People worry about age a great deal. There are people who constantly feel like they are either too young to train properly or too old to be able to withstand the damage that is possible during a marathon. The answer of the best age isn’t set in stone and is actually hard to pin down in most cases.
The Perfect Age
The perfect age depends on the person, but most runners in the peak of their career fall somewhere in their middle twenties to early thirties. This is outside of the young gun kind of performance that many younger runners hope to benefit from, but years of training really does make sure that runners are in their peak level of performance.
A large number of the top runners are right around 35 years old.
This is before the aging has a chance to take a toll on aerobic performance, but late enough in the game that your body can use the training years that you have put into it.
Most marathon world records were set by people in this age range and most marathons end with a winner from this age range. This age doesn’t mean you will automatically have an advantage, but it does mean that your body is in the prime range for training.
Does that mean that this is the only age that should run marathons?
Can You Be Too Old?
There are always outliers with any group. Ed Whitlock, for example, is 82 years old and runs marathons and sets records for his age group time and again. The problem for most people in this age group, however, is that aerobic capacity continues to decrease as your body ages. There is no avoiding it.
Training can help a great deal, but it can’t make up for a natural problem with aerobic work. Just as some people have a genetic advantage when it comes to any type of running, marathon runners come from a variety of backgrounds that allow them to outshine others, even when the odds are against them.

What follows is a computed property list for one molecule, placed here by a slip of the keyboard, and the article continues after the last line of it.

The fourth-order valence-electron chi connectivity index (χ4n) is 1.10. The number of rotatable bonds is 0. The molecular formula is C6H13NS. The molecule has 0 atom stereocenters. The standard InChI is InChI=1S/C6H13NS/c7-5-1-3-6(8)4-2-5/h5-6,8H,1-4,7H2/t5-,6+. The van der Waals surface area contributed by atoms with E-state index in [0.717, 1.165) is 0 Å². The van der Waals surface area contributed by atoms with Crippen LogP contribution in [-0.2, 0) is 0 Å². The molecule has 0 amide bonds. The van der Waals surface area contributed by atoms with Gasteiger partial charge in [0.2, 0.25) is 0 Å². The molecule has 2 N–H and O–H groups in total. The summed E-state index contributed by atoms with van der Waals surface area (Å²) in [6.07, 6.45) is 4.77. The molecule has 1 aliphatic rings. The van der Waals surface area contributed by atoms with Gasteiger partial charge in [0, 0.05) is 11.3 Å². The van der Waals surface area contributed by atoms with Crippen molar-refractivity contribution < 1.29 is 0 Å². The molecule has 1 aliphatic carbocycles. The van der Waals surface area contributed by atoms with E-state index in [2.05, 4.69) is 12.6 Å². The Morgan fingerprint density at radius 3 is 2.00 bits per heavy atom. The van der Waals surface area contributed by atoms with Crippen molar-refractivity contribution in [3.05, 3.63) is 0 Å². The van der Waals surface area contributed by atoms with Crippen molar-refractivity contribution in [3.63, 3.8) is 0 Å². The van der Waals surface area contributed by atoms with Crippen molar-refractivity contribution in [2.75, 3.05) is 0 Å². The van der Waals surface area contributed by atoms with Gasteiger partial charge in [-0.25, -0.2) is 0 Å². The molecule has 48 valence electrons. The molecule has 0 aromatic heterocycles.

The other concern is that as your body ages your muscles and bones can become much weaker. Even if you feel that you have the lung power to make it through a marathon, your bones and joints might have other ideas. Your body loses the ability to produce cells faster than it loses them, causing problems in all aspects of life, but making running dangerous in some cases.
Recovery is the primary problem that is first noticed, however. You might make it through the marathon, but you will have a hard time recovering from it.
When Should You Run Marathons?
No matter what age, if you know your body and think that you are ready, it is always the perfect age to run a marathon. No one can tell you the perfect age to run, but there are certain factors that you have to be aware of. Aerobic capacity and bone density are vital parts of running marathons, but no matter what age you are it is a huge accomplishment and something worth attempting.
This article was written for RunnersGoal.com by James S., a guest author